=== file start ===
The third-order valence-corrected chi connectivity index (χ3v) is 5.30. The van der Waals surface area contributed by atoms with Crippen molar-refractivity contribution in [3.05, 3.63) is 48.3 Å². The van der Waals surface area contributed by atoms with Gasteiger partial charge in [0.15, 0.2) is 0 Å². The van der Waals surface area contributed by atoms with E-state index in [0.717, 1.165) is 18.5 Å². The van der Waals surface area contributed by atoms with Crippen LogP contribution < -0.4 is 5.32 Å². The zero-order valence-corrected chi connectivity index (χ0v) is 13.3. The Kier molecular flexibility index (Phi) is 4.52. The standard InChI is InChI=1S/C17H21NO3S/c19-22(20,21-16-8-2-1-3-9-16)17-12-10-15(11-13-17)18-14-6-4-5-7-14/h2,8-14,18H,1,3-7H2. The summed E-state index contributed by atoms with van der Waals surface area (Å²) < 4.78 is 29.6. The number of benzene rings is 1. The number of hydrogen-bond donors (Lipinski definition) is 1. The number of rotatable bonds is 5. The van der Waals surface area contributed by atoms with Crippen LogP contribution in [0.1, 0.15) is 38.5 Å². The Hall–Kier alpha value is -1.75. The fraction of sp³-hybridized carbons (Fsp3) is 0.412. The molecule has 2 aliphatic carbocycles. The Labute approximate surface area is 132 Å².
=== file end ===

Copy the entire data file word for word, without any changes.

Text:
The third-order valence-corrected chi connectivity index (χ3v) is 5.30. The van der Waals surface area contributed by atoms with Crippen molar-refractivity contribution in [3.05, 3.63) is 48.3 Å². The van der Waals surface area contributed by atoms with Gasteiger partial charge in [0.15, 0.2) is 0 Å². The van der Waals surface area contributed by atoms with E-state index in [0.717, 1.165) is 18.5 Å². The van der Waals surface area contributed by atoms with Crippen LogP contribution < -0.4 is 5.32 Å². The zero-order valence-corrected chi connectivity index (χ0v) is 13.3. The Kier molecular flexibility index (Phi) is 4.52. The standard InChI is InChI=1S/C17H21NO3S/c19-22(20,21-16-8-2-1-3-9-16)17-12-10-15(11-13-17)18-14-6-4-5-7-14/h2,8-14,18H,1,3-7H2. The summed E-state index contributed by atoms with van der Waals surface area (Å²) < 4.78 is 29.6. The number of benzene rings is 1. The number of hydrogen-bond donors (Lipinski definition) is 1. The number of rotatable bonds is 5. The van der Waals surface area contributed by atoms with Crippen LogP contribution in [0.1, 0.15) is 38.5 Å². The Hall–Kier alpha value is -1.75. The fraction of sp³-hybridized carbons (Fsp3) is 0.412. The molecule has 2 aliphatic carbocycles. The Labute approximate surface area is 132 Å².